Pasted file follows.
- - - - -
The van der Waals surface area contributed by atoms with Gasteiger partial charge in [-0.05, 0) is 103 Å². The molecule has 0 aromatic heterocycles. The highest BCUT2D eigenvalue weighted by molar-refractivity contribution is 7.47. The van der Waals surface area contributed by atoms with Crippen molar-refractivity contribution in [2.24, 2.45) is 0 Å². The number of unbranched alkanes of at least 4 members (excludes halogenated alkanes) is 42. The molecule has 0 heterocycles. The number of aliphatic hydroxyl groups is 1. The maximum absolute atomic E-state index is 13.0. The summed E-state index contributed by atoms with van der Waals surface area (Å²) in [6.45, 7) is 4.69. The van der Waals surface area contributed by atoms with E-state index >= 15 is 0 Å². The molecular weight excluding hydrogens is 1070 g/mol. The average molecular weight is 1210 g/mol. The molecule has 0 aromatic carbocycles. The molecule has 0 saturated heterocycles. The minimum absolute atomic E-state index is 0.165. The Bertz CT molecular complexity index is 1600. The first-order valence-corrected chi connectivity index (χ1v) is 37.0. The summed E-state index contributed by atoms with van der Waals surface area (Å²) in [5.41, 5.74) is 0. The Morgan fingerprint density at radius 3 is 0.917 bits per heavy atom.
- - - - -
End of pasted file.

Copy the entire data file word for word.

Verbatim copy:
The van der Waals surface area contributed by atoms with Gasteiger partial charge in [-0.05, 0) is 103 Å². The molecule has 0 aromatic heterocycles. The highest BCUT2D eigenvalue weighted by molar-refractivity contribution is 7.47. The van der Waals surface area contributed by atoms with Crippen molar-refractivity contribution in [2.24, 2.45) is 0 Å². The number of unbranched alkanes of at least 4 members (excludes halogenated alkanes) is 42. The molecule has 0 heterocycles. The number of aliphatic hydroxyl groups is 1. The maximum absolute atomic E-state index is 13.0. The summed E-state index contributed by atoms with van der Waals surface area (Å²) in [6.45, 7) is 4.69. The van der Waals surface area contributed by atoms with E-state index >= 15 is 0 Å². The molecular weight excluding hydrogens is 1070 g/mol. The average molecular weight is 1210 g/mol. The molecule has 0 aromatic carbocycles. The molecule has 0 saturated heterocycles. The minimum absolute atomic E-state index is 0.165. The Bertz CT molecular complexity index is 1600. The first-order valence-corrected chi connectivity index (χ1v) is 37.0. The summed E-state index contributed by atoms with van der Waals surface area (Å²) in [5.41, 5.74) is 0. The Morgan fingerprint density at radius 3 is 0.917 bits per heavy atom.